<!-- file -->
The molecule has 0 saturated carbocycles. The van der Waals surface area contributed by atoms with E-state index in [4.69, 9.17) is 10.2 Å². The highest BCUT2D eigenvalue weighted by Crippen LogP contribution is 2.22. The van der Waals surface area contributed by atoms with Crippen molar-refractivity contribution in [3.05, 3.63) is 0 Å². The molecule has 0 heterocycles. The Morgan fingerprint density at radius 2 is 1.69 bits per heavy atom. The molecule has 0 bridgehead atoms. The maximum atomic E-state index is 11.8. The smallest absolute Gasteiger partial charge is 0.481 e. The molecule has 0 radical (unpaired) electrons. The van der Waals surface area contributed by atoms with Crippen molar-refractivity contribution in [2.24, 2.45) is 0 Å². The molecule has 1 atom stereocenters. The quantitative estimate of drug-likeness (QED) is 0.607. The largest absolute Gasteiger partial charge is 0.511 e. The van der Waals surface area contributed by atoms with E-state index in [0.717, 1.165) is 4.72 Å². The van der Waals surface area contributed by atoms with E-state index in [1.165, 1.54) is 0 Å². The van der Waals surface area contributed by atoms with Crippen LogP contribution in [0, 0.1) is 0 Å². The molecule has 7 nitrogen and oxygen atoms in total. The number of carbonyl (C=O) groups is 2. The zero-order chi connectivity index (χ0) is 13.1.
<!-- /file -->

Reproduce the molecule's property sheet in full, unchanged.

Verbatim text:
The molecule has 0 saturated carbocycles. The van der Waals surface area contributed by atoms with E-state index in [4.69, 9.17) is 10.2 Å². The highest BCUT2D eigenvalue weighted by Crippen LogP contribution is 2.22. The van der Waals surface area contributed by atoms with Crippen molar-refractivity contribution in [3.05, 3.63) is 0 Å². The molecule has 0 heterocycles. The Morgan fingerprint density at radius 2 is 1.69 bits per heavy atom. The molecule has 0 bridgehead atoms. The maximum atomic E-state index is 11.8. The smallest absolute Gasteiger partial charge is 0.481 e. The molecule has 0 radical (unpaired) electrons. The van der Waals surface area contributed by atoms with Crippen molar-refractivity contribution in [2.24, 2.45) is 0 Å². The molecule has 1 atom stereocenters. The quantitative estimate of drug-likeness (QED) is 0.607. The largest absolute Gasteiger partial charge is 0.511 e. The van der Waals surface area contributed by atoms with E-state index in [0.717, 1.165) is 4.72 Å². The van der Waals surface area contributed by atoms with E-state index in [1.165, 1.54) is 0 Å². The van der Waals surface area contributed by atoms with Crippen LogP contribution in [0, 0.1) is 0 Å². The molecule has 7 nitrogen and oxygen atoms in total. The number of carbonyl (C=O) groups is 2. The zero-order chi connectivity index (χ0) is 13.1.